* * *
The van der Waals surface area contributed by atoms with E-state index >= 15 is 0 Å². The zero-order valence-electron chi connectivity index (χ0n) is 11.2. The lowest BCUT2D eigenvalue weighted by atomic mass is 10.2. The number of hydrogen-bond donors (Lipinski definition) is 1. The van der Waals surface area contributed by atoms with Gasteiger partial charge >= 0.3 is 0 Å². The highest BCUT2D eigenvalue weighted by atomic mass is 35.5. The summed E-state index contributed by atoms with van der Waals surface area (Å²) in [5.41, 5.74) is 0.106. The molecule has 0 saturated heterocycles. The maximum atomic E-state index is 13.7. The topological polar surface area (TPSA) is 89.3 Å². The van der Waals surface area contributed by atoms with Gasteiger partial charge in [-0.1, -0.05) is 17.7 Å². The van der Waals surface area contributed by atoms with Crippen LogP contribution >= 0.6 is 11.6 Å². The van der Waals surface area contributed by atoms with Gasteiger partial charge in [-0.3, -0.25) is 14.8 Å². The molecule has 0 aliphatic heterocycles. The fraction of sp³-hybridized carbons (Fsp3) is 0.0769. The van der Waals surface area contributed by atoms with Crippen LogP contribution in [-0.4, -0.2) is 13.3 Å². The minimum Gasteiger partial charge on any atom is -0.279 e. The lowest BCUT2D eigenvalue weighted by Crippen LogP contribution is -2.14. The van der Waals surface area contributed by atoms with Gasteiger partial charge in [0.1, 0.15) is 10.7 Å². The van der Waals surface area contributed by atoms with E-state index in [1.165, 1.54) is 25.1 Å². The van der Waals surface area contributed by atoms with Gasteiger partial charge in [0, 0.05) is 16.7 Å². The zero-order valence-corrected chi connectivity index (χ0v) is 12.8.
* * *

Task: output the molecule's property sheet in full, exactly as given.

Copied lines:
The van der Waals surface area contributed by atoms with E-state index >= 15 is 0 Å². The zero-order valence-electron chi connectivity index (χ0n) is 11.2. The lowest BCUT2D eigenvalue weighted by atomic mass is 10.2. The number of hydrogen-bond donors (Lipinski definition) is 1. The van der Waals surface area contributed by atoms with Gasteiger partial charge >= 0.3 is 0 Å². The highest BCUT2D eigenvalue weighted by atomic mass is 35.5. The summed E-state index contributed by atoms with van der Waals surface area (Å²) in [5.41, 5.74) is 0.106. The molecule has 0 saturated heterocycles. The maximum atomic E-state index is 13.7. The topological polar surface area (TPSA) is 89.3 Å². The van der Waals surface area contributed by atoms with Gasteiger partial charge in [-0.1, -0.05) is 17.7 Å². The van der Waals surface area contributed by atoms with Crippen LogP contribution >= 0.6 is 11.6 Å². The van der Waals surface area contributed by atoms with Gasteiger partial charge in [-0.3, -0.25) is 14.8 Å². The molecule has 0 aliphatic heterocycles. The fraction of sp³-hybridized carbons (Fsp3) is 0.0769. The van der Waals surface area contributed by atoms with Crippen LogP contribution in [-0.4, -0.2) is 13.3 Å². The minimum Gasteiger partial charge on any atom is -0.279 e. The lowest BCUT2D eigenvalue weighted by Crippen LogP contribution is -2.14. The van der Waals surface area contributed by atoms with Gasteiger partial charge in [0.1, 0.15) is 10.7 Å². The van der Waals surface area contributed by atoms with E-state index in [1.165, 1.54) is 25.1 Å². The van der Waals surface area contributed by atoms with Gasteiger partial charge in [0, 0.05) is 16.7 Å². The zero-order valence-corrected chi connectivity index (χ0v) is 12.8.